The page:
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Hereditary Coproporphyria. (HCP) Porphyria Expert Dr. Bissell

Hereditary Coproporphyria.

Authors

Source

GeneReviews®[Internet]. Seattle (WA): University of Washington, Seattle; 1993-2016.
2012 Dec 13 [updated 2015 Jul 1].

Excerpt

CLINICAL CHARACTERISTICS:

Hereditary coproporphyria (HCP) is an acute (hepatic) porphyria in which the acute symptoms are neurovisceral and occur in discrete episodes. Attacks typically start in the abdomen with low-grade pain that slowly increases over a period of days (not hours) with nausea progressing to vomiting. In some individuals, the pain is predominantly in the back or extremities. When an acute attack is untreated, a motor neuropathy may develop over a period of days or a few weeks. The neuropathy first appears as weakness proximally in the arms and legs, then progresses distally to involve the hands and feet. Some individuals experience respiratory insufficiency due to loss of innervation of the diaphragm and muscles of respiration. Acute attacks are associated commonly with use of certain medications, caloric deprivation, and changes in female reproductive hormones. About 20% of those with an acute attack also experience photosensitivity associated with bullae and skin fragility.

DIAGNOSIS/TESTING:

The most sensitive and specific biochemical screening test for any one of the acute porphyrias (including HCP) during an acute attack is a striking increase in urinary porphobilinogen (PBG). Quantitative analysis of porphyrins in both urine and feces is essential to distinguish between the different acute porphyrias and establish the diagnosis of HCP. Identification of a heterozygous pathogenic variant inCPOX (encoding the enzyme coproporphyrinogen-III oxidase) confirms the diagnosis and enables family studies.

MANAGEMENT:

Treatment of manifestations: Acute attacks are treated by discontinuation of any medications thought to induce attacks, management of dehydration and/or hyponatremia, administration of carbohydrate, and infusion of hematin. Treatment of symptoms and complications should be with medications known to be safe in acute porphyria (see www.drugs-porphyria.org). A minority of affected individuals experience repeat acute attacks, in which case management strategies include suppression of ovulation in females, prophylactic use of hematin, and liver transplantation when attacks and neurologic complications persist despite multiple courses of hematin. Prevention of primary manifestations: Agents or circumstances that may trigger an acute attack (including use of oral contraception in women) are avoided. Suppression of menses using a GnRH agonist (leuprolide, nafarelin, and others) may help CPOX heterozygotes who experience monthly exacerbations. Prevention of secondary complications: In CPOX heterozygotes undergoing surgery, intravenous glucose is provided in the perioperative period and non-barbiturate agents are used for induction of anesthesia. Agents/circumstances to avoid: Fasting, use of female reproductive hormones, and certain drugs including barbiturates and phenytoin. Evaluation of relatives at risk: If the family-specific CPOXpathogenic variant is known, clarification of the genetic status of relatives at risk allows early diagnosis of heterozygotes and education regarding how to avoid risk factors known to be associated with acute attacks.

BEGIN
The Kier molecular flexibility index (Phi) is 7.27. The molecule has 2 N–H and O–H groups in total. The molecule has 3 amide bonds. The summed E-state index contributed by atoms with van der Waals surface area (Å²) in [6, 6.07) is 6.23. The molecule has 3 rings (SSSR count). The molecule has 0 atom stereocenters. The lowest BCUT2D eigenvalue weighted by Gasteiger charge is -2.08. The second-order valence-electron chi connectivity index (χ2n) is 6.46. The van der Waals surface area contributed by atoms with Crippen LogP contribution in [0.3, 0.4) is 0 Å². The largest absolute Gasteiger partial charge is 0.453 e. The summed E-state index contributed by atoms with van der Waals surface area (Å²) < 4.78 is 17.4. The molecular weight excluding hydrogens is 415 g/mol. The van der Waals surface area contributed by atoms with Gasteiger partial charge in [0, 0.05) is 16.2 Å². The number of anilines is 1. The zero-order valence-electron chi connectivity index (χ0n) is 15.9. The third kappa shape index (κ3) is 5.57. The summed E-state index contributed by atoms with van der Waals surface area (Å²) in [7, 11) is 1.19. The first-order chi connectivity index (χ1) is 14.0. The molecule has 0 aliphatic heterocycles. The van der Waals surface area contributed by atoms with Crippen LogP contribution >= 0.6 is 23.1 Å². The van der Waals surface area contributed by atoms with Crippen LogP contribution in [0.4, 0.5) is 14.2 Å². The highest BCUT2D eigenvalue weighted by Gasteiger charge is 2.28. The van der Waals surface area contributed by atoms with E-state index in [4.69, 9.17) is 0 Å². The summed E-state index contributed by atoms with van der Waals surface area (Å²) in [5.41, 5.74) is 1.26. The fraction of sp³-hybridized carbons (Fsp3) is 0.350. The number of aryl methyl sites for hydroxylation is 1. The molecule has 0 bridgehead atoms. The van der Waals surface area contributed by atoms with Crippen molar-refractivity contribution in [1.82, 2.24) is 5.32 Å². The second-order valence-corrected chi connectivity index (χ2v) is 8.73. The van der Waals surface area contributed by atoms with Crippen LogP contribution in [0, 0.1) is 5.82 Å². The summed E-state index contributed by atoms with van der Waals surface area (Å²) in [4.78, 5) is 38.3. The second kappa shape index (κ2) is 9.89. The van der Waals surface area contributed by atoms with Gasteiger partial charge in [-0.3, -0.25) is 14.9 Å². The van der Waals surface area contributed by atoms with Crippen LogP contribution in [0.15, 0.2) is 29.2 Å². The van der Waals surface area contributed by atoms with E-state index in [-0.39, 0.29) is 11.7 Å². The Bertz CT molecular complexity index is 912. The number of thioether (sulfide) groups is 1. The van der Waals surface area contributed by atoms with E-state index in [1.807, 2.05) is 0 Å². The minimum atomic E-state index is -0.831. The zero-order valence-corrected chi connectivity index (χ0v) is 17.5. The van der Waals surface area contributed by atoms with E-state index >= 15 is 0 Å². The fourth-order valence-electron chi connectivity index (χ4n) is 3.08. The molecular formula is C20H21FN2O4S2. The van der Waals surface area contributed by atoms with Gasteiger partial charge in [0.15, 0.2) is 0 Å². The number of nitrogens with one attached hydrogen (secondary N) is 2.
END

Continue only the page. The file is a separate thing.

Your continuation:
GENETIC COUNSELING:

HCP is inherited in an autosomal dominant manner with reduced penetrance. Most individuals with HCP have an affected parent; the proportion with a de novo pathogenic variant is unknown. Each child of an individual with HCP has a 50% chance of inheriting the CPOX pathogenic variant. Because of reduced penetrance, many individuals with a CPOX pathogenic variant have no signs or symptoms of HCP. Prenatal diagnosis for pregnancies at increased risk is possible if the pathogenic variant in an affected family member is known.
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